Magazine article Musical Opinion

Richard Arnell

Magazine article Musical Opinion

Richard Arnell

Article excerpt

Robert Matthew-Walker catches up with the distinguished British composer

Not many British composers were called up to serve in the United States Army or are referred to in an Alfred Hitchcock film without appearing on screen, but Richard Arnell is certainly one of them. I thought I had Tony Arnell, as he is familiarly known, caught out when I asked him: "In which Hitchcock film does your name appear?" "Oh, that's easy" he replied, "The Man Who Knew Too Much." In the 1956 movie, the second film Hitchcock made with this title, Doris Day gets out of a taxi at the Royal Albert Hall. Behind her are posters, one advertising a concert of Bach's Art of Fugue in an orchestral version played by the London Symphony Orchestra conducted by Richard Arnell. As it transpired, this was one of Hitchcock's famous little jokes, indeed there are often references to classical music in his films. Needless to say, ArnelPs concert with the LSO never took place. Hitchcock had had the spoof poster specially made, even though it was on screen for just a few seconds.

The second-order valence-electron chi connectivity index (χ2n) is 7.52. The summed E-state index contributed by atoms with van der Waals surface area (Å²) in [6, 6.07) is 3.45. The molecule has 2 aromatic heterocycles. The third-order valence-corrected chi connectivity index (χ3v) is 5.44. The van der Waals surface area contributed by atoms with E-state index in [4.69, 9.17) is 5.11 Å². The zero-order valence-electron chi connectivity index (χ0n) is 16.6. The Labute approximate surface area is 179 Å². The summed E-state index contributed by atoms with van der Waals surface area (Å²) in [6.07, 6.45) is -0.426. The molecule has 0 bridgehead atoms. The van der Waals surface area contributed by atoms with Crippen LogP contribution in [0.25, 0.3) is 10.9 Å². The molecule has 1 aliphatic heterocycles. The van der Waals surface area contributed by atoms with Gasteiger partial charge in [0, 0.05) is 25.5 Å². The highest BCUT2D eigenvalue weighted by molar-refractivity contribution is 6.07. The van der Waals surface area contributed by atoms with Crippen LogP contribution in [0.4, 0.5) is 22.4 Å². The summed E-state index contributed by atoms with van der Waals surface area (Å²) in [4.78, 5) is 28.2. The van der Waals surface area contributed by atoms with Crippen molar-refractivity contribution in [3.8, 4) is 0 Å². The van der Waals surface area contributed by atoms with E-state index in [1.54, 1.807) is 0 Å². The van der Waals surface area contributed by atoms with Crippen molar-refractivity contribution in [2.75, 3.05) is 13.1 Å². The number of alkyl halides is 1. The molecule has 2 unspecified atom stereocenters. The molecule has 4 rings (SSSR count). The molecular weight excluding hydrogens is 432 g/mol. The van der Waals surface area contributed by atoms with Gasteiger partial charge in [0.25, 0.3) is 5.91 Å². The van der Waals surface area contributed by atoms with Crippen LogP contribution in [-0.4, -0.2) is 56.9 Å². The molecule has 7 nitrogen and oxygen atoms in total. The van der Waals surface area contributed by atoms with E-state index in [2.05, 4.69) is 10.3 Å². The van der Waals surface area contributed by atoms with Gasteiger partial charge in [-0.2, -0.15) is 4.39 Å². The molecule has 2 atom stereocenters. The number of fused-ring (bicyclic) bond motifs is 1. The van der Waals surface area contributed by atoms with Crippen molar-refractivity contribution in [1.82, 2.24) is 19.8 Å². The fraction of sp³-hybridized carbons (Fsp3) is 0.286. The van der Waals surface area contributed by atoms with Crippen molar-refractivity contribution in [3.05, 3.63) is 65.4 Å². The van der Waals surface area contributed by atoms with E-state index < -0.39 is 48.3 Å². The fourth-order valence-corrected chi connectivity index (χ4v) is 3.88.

Richard Anthony Sayer Arnell enters his 90th year on 15 September, having been born in Hampstead in 1917 during a Zeppelin raid. Despite some paternal misgivings he entered London's Royal College of Music at the age of 17 as a student of John Ireland. Arnell's earliest works date from 1937, his Opus 1 being a set of Classical Variations for String Orchestra. He went to the USA before the outbreak of the second World War. When the USA entered the fray in 1941 Arnell, then living in New York City, was called up for the United States military, even though he was a British citizen. The Americans enlisted every available person of military age and Arnell served in the New York military. The threat was real, for German U-Boats had reached Brooklyn Harbour.

Much of Arnell's important early works were written in America, including his first three Symphonies. …

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